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Thursday, July 9, 2009

Madison Marketing: We're Losing Jobs, But We're Tough and Progressive... Really!

I get a kick out of reading Rick Killion's Prairie Business. It's a hoot watching how our friends and neighbors market themselves and seeing how Madison's efforts stack up. The July edition suggests that the recession is weighing heavily on the Lake Area Improvement Corporation's marketing minds... and pocketbooks. Here's the latest expenditure of our local economic development dollars:

Note first that Madison is buying just a quarter-page ad. That's a fair scale-back from previous splashy full-page ads. And hey, it's a recession—ad buys are down all over*

But do we need a Madison booster ad that reminds us Madison's getting beat up in the recession?

...From its beginning, Madison
has survived many ups and downs
and still continues to thrive due to
the tenacity of our community. During
these difficult economic times, we
continue to put Madison first by
working to create new jobs, assisting
those who have lost their jobs...

Dang: if the economy is bad enough to make even the marketing crew at the LAIC talk straight, we must be in really tough shape.

I'm torn here: on the one hand, this acknowledgement of Madison's economic troubles reflects an authenticity that I've found lacking in previous local marketing efforts. But Governor Sanford was being authentic when he called his mistress his soulmate, and I'd suggest that was a message better left unpublished.

Madison's ad in the July Prairie Business is the only community development ad to take the "Gee, times are tough" tack. Instead of spending their ad dollars to tell everyone bad news that they can find out elsewhere, towns like Watertown, Aberdeen, and Mandan all mention specific things they have to offer (like Mandan's I-94 location, low-interest biz loans, and Renaissance Zone... for businesses whose employees dress like daVinci and make lutes and lances, I suppose).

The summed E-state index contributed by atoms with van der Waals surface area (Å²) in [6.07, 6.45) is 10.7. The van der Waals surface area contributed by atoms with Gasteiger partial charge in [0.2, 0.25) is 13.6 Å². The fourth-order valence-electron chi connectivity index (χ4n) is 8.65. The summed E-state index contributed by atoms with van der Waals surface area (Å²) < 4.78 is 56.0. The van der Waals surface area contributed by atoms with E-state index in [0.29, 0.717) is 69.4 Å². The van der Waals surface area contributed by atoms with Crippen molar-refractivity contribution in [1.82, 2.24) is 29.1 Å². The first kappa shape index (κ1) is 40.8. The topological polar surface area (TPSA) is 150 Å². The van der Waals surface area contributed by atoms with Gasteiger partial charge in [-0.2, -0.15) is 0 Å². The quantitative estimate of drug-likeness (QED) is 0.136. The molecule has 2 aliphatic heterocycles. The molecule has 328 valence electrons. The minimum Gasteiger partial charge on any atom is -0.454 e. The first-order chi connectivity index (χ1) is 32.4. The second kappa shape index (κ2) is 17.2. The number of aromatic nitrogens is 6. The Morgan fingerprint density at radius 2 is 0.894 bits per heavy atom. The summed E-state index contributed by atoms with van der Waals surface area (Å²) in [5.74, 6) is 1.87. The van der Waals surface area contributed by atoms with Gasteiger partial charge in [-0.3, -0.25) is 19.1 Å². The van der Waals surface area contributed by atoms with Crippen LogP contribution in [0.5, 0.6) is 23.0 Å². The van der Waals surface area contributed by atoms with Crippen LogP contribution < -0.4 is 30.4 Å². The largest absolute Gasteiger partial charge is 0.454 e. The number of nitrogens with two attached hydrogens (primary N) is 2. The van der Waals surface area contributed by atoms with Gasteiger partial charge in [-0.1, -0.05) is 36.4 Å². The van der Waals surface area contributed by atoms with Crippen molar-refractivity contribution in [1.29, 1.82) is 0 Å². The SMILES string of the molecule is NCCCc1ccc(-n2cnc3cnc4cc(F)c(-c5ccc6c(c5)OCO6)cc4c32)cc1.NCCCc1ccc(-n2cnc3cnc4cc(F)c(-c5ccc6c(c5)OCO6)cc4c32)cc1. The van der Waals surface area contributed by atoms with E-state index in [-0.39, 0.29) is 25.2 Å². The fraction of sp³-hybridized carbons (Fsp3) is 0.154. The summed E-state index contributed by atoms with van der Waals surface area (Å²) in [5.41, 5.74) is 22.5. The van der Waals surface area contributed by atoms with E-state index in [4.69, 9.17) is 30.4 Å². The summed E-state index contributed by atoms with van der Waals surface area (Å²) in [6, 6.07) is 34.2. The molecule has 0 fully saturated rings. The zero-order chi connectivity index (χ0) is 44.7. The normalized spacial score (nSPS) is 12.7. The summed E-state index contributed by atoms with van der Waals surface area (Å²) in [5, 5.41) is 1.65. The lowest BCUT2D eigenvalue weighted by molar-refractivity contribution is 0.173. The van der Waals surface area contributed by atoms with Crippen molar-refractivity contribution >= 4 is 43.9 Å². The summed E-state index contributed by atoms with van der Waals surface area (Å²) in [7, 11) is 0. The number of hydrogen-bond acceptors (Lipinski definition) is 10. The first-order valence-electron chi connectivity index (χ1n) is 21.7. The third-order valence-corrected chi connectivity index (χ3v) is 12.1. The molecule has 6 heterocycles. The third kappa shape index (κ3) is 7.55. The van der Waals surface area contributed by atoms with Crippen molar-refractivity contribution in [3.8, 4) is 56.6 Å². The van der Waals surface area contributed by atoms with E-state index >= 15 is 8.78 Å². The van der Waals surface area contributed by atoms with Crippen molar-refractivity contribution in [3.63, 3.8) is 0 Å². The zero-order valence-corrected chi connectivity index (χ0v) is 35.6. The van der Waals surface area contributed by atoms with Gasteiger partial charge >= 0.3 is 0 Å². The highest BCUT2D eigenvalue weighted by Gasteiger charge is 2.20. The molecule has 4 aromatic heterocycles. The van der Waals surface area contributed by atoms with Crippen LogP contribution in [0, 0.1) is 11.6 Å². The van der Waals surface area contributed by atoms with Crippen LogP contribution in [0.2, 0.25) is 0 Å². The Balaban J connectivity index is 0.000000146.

Even the closing cheer in our ad—"We can make it happen!"—carries the unwelcome subtext that we aren't making it happen. If we're spending money to tell our story, we would do better to give examples of our successes (and leave it to the media and snarky bloggers like me to lob the counter-example tomatoes).

Oh well—here's to Madison's "progressive future," in which we finally bring in jobs that break Madison's secret wage cap... and in which the LAIC finally figures out how to do marketing right.

*except online—thanks, More Than Clean Water and Rutland School!

1 comment:

  1. Within the advertisement are the words, "first by
    working to create new jobs". Those words exemplify the number one priority of LAIC. If we are to measure job performance by that standard, it appears we're coming up short in Madison and the Lakes Area.

    Madison has lost Rosco, Arctic Cat, Proko, Vinyl Extrusions, J4 and others, and has seen dramatic cutbacks at Gehl, which has always been a foundation employer.

    The economy has taken its toll on business expansion lately, but prior to last fall's decline, where were the new jobs? Who are the new industries we're attracting? How do we measure the success of LAIC efforts to "create new jobs"?

    "Necessity is the Mother of Invention" and when times get tough enough in Madison, our community will dig in as a group of resident volunteers much like it did when Morrell's closed decades ago, and get the job done...Again.

    So the question begs, where exactly are the new jobs and what is our local ratio of new jobs added to jobs lost in the past five years?

    A community without measurable goals of job creation will continue to expect unexpected growth while doing the same thing over and over again. Walking on a repetitive treadmill gets you nowhere.


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